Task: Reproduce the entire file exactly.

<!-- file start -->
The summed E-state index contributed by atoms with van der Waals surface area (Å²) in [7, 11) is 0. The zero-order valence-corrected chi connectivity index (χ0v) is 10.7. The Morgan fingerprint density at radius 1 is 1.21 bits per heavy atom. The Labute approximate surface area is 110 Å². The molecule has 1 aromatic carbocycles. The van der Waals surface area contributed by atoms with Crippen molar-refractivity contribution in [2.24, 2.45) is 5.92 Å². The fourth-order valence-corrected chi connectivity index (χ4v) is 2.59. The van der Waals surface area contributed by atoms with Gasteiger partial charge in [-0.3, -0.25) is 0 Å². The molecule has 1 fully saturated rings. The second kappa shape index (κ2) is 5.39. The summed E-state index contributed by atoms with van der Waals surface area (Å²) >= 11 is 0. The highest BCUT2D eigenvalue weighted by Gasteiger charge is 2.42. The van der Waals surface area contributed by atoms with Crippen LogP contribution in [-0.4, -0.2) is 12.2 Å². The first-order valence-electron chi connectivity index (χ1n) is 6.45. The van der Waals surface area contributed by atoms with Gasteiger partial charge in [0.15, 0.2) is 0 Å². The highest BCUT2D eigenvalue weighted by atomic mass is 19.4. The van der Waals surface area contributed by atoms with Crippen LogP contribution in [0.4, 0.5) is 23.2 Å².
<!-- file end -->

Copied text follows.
The summed E-state index contributed by atoms with van der Waals surface area (Å²) in [7, 11) is 0. The zero-order valence-corrected chi connectivity index (χ0v) is 10.7. The Morgan fingerprint density at radius 1 is 1.21 bits per heavy atom. The Labute approximate surface area is 110 Å². The molecule has 1 aromatic carbocycles. The van der Waals surface area contributed by atoms with Crippen molar-refractivity contribution in [2.24, 2.45) is 5.92 Å². The fourth-order valence-corrected chi connectivity index (χ4v) is 2.59. The van der Waals surface area contributed by atoms with Gasteiger partial charge in [-0.3, -0.25) is 0 Å². The molecule has 1 fully saturated rings. The second kappa shape index (κ2) is 5.39. The summed E-state index contributed by atoms with van der Waals surface area (Å²) >= 11 is 0. The highest BCUT2D eigenvalue weighted by Gasteiger charge is 2.42. The van der Waals surface area contributed by atoms with Crippen LogP contribution in [-0.4, -0.2) is 12.2 Å². The first-order valence-electron chi connectivity index (χ1n) is 6.45. The van der Waals surface area contributed by atoms with Gasteiger partial charge in [0.15, 0.2) is 0 Å². The highest BCUT2D eigenvalue weighted by atomic mass is 19.4. The van der Waals surface area contributed by atoms with Crippen LogP contribution in [0.4, 0.5) is 23.2 Å².